The problem of food spoilage has plagued humans throughout history. As early humans evolved from a gathering and hunting life style to raising crops and keeping animals, they were forced to store their own food. Early attempts to preserve foods involved use of sugars, spices, salts, and wood smoke. Today, however, preservation has used such factors as temperature, water activity, pH, gases, organic acids, salts, antibiotics, irradiation, packaging, and various combinations of these factors. No matter which factors are selected, use of the proper antimicrobial is dependant on the chemical properties of the antimicrobial; properties and composition of the food product; type of preservation system, other than the chemical, used in the food; type, characteristics, and number of microorganism; safety of the antimicrobial and cost effectiveness of the antimicrobial (Ray 2001).

Fungi are among the most challenging organisms to inhibit in foods given their ability to grow under a diverse range of environmental conditions. Environmental conditions such as water activity (aw), pH, temperature, and atmosphere can be manipulated to control fungal growth. However, these conditions often need to be taken to extremes to control fungi, since subgroups exist that have become adapted to extreme environmental conditions. Using water activity as an example, most molds are inhibited by an aw of 0.80 or lower, although some xerophilic molds can grow at aw values as low as 0.65. Most yeast are inhibited by aw values of 0.87, but some osmophilic yeasts can grow at aw values as low as 0.60 (Farkas 1997; ICMSF 1980).

Most fungi are little affected by pH over broad range, commonly 3-8. Some molds can grow at pH 2.0, and yeasts at pH 1.5 (ICMSF 1980; Rahman and Labuza 1999). However, as pH moves away from an organism's optimum growth range, typically about 5.0 for fungi, the effect of other growth-limiting factors becomes more apparent.

Fungi are generally easily inactivated by heat treatments such as pasteurization, although some heat-resistant molds associated with fruits and fruit products can survive rather severe heat treatments and spoil products such as pasteurized juices and canned fruits. In addition, molds can grow over a wide range of temperature. Some mold can grow at temperatures less than 0°C while other can grow at 50-55°C.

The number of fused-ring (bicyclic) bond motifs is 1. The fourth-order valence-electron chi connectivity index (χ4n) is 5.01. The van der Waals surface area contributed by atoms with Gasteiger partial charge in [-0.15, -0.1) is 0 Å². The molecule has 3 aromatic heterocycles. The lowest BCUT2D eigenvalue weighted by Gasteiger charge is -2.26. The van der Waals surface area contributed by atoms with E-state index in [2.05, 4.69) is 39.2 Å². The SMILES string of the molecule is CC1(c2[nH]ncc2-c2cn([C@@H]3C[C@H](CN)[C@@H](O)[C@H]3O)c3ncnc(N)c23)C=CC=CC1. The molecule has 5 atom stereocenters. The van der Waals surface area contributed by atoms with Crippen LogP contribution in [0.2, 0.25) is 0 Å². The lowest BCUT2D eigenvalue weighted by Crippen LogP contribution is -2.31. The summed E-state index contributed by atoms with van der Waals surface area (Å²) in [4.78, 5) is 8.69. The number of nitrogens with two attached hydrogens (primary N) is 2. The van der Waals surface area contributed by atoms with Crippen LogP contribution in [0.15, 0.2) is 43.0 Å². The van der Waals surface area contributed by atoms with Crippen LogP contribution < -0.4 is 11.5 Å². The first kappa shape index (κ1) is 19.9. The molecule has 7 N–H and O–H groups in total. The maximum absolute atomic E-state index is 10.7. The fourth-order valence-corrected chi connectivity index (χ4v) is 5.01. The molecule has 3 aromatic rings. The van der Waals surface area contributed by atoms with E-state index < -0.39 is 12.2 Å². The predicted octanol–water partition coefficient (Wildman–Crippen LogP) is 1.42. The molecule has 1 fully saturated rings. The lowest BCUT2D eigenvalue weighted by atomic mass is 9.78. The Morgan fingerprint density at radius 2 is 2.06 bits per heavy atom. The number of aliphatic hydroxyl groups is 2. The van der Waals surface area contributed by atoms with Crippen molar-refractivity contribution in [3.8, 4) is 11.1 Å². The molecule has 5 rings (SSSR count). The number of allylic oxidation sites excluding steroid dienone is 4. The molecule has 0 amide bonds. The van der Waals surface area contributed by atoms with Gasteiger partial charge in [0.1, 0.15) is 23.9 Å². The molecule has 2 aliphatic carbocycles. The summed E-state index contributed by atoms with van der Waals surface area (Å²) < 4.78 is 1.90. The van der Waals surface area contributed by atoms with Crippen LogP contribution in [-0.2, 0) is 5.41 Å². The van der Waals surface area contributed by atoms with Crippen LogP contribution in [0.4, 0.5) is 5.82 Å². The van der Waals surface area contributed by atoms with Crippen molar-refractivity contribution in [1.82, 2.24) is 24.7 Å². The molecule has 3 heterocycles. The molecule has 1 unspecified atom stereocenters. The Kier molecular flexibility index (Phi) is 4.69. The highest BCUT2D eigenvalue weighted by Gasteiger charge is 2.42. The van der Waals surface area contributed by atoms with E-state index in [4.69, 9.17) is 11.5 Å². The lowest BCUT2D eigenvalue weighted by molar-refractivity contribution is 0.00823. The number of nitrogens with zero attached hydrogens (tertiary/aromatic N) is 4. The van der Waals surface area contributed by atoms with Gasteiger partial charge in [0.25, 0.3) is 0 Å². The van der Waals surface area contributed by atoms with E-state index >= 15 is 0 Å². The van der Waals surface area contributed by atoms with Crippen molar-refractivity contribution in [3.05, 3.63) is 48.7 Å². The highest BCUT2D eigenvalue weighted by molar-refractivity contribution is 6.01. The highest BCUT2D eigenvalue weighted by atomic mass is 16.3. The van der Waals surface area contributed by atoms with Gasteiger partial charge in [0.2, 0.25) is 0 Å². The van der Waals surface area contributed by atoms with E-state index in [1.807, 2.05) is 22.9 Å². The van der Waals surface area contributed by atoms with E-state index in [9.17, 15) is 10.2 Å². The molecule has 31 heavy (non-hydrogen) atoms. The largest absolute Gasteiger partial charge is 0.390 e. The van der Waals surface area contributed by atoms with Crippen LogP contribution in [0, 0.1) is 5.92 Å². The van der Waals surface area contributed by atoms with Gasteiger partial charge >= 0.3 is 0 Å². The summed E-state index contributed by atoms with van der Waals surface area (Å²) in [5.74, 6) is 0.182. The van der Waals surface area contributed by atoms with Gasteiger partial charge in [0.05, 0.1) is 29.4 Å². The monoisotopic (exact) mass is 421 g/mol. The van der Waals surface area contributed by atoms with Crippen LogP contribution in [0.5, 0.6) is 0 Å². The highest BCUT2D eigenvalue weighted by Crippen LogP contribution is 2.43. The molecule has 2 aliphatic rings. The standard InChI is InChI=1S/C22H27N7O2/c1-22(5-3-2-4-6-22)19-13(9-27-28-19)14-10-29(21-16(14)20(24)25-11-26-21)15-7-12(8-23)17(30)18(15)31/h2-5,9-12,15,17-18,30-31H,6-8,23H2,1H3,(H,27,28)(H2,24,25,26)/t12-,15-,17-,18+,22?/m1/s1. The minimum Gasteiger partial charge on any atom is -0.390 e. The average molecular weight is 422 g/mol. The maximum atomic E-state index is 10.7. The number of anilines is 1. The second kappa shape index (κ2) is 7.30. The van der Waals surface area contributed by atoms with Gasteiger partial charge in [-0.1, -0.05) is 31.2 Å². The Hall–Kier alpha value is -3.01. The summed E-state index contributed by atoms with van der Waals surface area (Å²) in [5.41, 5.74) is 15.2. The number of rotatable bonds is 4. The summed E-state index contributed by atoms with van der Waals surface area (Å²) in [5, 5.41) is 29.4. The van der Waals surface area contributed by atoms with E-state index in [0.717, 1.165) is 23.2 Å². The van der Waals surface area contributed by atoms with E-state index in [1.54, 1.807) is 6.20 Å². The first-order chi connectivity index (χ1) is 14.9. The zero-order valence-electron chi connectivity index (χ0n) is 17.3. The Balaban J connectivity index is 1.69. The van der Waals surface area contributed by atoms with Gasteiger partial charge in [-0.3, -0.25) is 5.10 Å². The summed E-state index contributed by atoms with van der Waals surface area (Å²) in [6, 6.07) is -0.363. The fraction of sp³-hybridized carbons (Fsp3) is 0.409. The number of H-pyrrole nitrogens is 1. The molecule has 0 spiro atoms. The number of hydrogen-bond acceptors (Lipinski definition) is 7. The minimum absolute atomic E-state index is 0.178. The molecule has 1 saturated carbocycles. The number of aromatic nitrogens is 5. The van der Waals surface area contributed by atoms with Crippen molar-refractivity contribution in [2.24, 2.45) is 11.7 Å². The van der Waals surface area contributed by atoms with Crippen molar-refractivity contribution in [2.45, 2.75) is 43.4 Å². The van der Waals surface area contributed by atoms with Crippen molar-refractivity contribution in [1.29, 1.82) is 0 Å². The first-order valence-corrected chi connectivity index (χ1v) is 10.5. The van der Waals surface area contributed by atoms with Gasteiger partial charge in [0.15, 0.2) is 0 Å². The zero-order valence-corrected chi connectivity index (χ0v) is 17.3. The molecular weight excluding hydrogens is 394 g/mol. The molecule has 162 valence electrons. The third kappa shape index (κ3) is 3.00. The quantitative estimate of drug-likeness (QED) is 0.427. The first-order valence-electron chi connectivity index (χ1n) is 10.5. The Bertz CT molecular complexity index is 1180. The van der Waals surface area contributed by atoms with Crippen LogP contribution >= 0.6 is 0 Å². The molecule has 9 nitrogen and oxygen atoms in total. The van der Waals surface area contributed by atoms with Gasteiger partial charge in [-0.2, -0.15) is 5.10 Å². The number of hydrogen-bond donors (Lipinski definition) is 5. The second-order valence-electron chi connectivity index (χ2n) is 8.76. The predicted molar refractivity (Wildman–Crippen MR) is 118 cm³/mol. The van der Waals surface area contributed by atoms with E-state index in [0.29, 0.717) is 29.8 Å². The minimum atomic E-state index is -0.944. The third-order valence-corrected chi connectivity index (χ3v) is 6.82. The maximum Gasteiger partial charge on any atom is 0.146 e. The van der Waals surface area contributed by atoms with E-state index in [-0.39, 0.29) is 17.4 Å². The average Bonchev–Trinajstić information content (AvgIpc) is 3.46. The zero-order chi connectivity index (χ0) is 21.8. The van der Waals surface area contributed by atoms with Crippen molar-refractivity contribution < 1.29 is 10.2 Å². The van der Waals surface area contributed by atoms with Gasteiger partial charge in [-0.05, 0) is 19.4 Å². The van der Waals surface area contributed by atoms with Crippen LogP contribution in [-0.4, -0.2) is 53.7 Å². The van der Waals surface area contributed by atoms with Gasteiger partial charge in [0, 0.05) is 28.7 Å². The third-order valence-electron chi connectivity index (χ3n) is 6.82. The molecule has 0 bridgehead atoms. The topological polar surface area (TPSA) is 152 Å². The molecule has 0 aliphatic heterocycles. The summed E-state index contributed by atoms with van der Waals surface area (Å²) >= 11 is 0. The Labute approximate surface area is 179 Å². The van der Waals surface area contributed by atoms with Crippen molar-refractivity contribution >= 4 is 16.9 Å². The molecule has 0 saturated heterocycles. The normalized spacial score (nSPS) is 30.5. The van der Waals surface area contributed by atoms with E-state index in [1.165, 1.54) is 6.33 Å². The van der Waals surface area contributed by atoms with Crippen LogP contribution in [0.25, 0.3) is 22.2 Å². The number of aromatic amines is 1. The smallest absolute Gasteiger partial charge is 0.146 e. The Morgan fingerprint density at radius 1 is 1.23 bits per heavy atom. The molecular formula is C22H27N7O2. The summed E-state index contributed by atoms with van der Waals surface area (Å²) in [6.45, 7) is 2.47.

Molds have an absolute requirement for oxygen. Many species, however, are efficient oxygen scavengers and can grow in atmospheres containing less that 1.0% O2 (Cerny 1979). From a practical standpoint, it can be difficult to inhibit mold growth in foods solely by exclusion of oxygen from the package. Foods often contain dissolved oxygen, which slowly equilibrates with the package headspace, and oxygen can leach through all but the most impermeable packages. While mold growth can be delayed, it is not inhibited over long-term storage. Yeast have no requirement for oxygen and can grow in its complete absence.

Antifungal food additives are an efficient, cost-effective, and often the only successful way to control fungal growth in foods. Antifungal food additives are basically chemicals that prevent or interfere with mold growth. These chemicals may be found naturally occurring in certain foods, such as some organic acids and essential oils, or may be added to food during processing (Naidiu 2000; Thompkin and Singh 2000). The various antifungal food additives are briefly overviewed in this chapter.

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